Western media is also doing its part to help separate the CAR government from Russian help: a CNN report released on Monday claims to have documented "war crimes" by the Russian Wagner Group, a private security contractor that is allegedly operating in the CAR, although no proof has been furnished to demonstrate this claim.
"They might deal with some armaments when they instruct people but they are not supposed to fight," Dmitry Polyanskiy, Russia's deputy ambassador to the United Nations, said, according to AFP. Last month, he stated that the Russian soldiers in CAR are in non-combat roles and not armed.
The CNN report is based almost exclusively on investigation by a group called The Sentry, which was set up by actor George Clooney and former National Security Council African Affairs director John Prendergast, both of whom have been energetic supporters of western intervention in Africa, including that which carved mineral-rich South Sudan out of Sudan in 2011.
Former Finance Minister Oversaw Massive IMF Loans
Roland Marchal, a researcher at the Center for International Research (CERI) at Sciences Po Paris, told AFP on Monday that "Firmin Ngrebada was the Russians' man, the brain, the political actor of the connection."
By contrast, the appointment of Dondra seems to clearly be an attempt to sew up relations with France and shift them away from Moscow. This seems especially likely considering Dondra's five-year history as the CAR's finance minister, where he facilitated billions in loans from Western financial institutions.
In April 2020, Dondra helped secure a loan from the International Monetary Fund's Rapid Credit Facility program for $40.7 million (22 billion CFA francs) just a couple of months after the IMF gave CAR a $115 million three-year loan. According to the lending institution, Bangui has $217 million in outstanding purchases and loans - equivalent to roughly 70% of its $300 million annual budget.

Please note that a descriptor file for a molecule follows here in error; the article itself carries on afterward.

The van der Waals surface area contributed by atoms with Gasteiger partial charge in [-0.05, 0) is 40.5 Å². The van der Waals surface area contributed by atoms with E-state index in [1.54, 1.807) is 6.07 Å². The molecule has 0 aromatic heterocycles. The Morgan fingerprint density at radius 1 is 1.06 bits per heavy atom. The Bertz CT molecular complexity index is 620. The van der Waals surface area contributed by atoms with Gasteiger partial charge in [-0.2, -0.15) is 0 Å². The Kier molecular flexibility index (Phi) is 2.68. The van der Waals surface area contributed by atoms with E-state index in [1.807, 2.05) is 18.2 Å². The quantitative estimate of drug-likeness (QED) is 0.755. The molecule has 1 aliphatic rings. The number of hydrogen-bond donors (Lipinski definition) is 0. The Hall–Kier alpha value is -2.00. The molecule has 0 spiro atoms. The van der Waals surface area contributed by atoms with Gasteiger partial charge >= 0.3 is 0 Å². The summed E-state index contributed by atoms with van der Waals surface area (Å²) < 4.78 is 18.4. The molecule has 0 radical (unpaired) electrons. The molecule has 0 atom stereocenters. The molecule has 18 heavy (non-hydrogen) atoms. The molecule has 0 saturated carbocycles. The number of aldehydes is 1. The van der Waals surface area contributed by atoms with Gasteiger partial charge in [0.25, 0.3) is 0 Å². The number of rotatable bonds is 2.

However, these loans don't come without strings. Receiving governments are expected to meet the IMF's standards for what it considers to be economic growth-maximizing policies - in other words, neoliberal privatization schemes that let businesses, particularly banks and foreign multinationals, run rampant.
An IMF report from January advised countries in the Central African Economic and Monetary Community (CEMAC) to implement "a decisive acceleration of structural, transparency and governance reforms" in response to falling oil prices "to boost private sector growth, economic diversification, and promote regional integration." CEMAC includes CAR as well as Gabon, Cameroon, Chad, the Republic of the Congo and Equatorial Guinea, some of the world's poorest countries and all former French colonies.
Most of the CAR's economy is geared toward subsistence farming, but its primary exports are timber, gold and diamonds, many of which have been mined in artisanal mining concessions granted to Energem Resources Inc., Vaaldiam Resources Ltd., and Axmin, Inc. - all Canadian companies that have had varying degrees of success. Industrial diamonds alone constitute 57% of CAR's exports. In 2017, France was still the country's largest export partner, accounting for 31.2% of all exports.